On the other hand, Hamilton is new, good, and surely the most important work of music theater in at least 20 years. Its DNA is quite different from that of Skin. Composer Lin Manuel-Miranda's [pictured above with this author] musical world is that of an encyclopedic knowledge of both Broadway and Hip-Hop. His achievement, which will be the work by which our time is measured, is equivalent to that of George Gershwin in the 1920s and early 1930s. Whereas Gershwin took Ragtime's and Tin Pan Alley's vernacular and created a language for long-form works--piano concertos (two "rhapsodies" for piano and orchestra and one called "piano concerto"), a tone poem (An American in Paris) and America's greatest opera (Porgy & Bess), Lin Manuel-Miranda has transformed contemporary urban music's basic building blocks so that long form songs, ensembles, and--most important of all--a total music drama is achieved. It is therefore, pace Mr. Benjamin, both contemporary and modern. And, unlike Skin, it is joyous, moving and far more emotionally complex. We even get to learn something about history. With Skin, I did occasionally think that if I had to sit through another story of adultery from the middle ages, I would just choose Tristan und Isolde and call it a night.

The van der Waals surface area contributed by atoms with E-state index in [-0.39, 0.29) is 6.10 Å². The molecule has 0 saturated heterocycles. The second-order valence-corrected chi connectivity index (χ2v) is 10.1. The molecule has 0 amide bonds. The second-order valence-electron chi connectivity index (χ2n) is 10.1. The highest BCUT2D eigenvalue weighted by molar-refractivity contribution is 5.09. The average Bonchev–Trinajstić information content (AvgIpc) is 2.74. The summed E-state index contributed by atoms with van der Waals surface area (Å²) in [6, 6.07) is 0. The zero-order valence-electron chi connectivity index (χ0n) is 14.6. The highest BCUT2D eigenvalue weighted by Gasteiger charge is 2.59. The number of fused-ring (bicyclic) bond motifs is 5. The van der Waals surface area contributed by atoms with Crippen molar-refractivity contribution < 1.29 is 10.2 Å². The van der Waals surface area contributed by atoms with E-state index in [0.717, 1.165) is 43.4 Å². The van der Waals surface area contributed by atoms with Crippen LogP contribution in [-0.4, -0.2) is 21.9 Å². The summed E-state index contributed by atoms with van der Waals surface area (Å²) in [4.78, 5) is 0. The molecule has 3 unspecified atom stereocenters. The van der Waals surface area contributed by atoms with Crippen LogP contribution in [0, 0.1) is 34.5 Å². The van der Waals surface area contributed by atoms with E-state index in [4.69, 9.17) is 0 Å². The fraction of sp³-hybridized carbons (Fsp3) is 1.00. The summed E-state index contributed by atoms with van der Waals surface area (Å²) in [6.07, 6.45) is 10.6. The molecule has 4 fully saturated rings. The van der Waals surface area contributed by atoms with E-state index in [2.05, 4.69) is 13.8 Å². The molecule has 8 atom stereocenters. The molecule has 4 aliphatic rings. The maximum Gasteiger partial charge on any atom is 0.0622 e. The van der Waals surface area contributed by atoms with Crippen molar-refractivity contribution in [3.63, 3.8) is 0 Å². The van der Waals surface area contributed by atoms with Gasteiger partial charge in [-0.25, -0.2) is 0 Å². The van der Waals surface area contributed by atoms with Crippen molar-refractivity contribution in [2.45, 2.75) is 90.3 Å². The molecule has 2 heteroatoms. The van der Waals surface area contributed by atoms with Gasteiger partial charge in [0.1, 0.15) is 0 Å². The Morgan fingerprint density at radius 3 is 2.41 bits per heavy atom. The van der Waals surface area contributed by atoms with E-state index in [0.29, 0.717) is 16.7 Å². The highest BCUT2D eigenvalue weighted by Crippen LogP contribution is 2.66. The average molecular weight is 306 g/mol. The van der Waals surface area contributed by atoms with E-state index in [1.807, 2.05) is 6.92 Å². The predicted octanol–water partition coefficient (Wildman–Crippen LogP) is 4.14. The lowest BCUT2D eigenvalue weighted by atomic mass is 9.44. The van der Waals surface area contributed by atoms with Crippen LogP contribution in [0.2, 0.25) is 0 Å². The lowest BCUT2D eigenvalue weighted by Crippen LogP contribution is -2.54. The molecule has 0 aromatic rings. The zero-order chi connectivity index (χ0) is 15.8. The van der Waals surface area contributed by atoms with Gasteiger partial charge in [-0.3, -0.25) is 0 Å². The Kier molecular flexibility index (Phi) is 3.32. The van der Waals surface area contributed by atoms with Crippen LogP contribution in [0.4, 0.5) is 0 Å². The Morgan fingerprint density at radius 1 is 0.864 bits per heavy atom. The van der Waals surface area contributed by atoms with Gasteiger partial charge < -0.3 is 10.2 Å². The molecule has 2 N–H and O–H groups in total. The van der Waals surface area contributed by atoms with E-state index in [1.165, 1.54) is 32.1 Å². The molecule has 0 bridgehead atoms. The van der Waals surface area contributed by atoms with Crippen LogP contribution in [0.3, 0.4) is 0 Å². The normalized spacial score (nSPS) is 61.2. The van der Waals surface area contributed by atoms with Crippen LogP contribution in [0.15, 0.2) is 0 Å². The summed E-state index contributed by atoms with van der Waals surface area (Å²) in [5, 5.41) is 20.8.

Hamilton does for 2015 what West Side Story did for 1957. It is and will be the marker of its time. Written on Skin keeps the post-World War II language of Europe's angry young men alive and well, but only time will tell if it will stay with us, or be replaced by another journey into the heart of darkness by another contemporary classical composer.

We here in New York can rejoice in that we have both Arthur Benjamin and Lin Manuel-Miranda --and so many truly awesome musicians and artists committed to bringing their musical theater alive for us.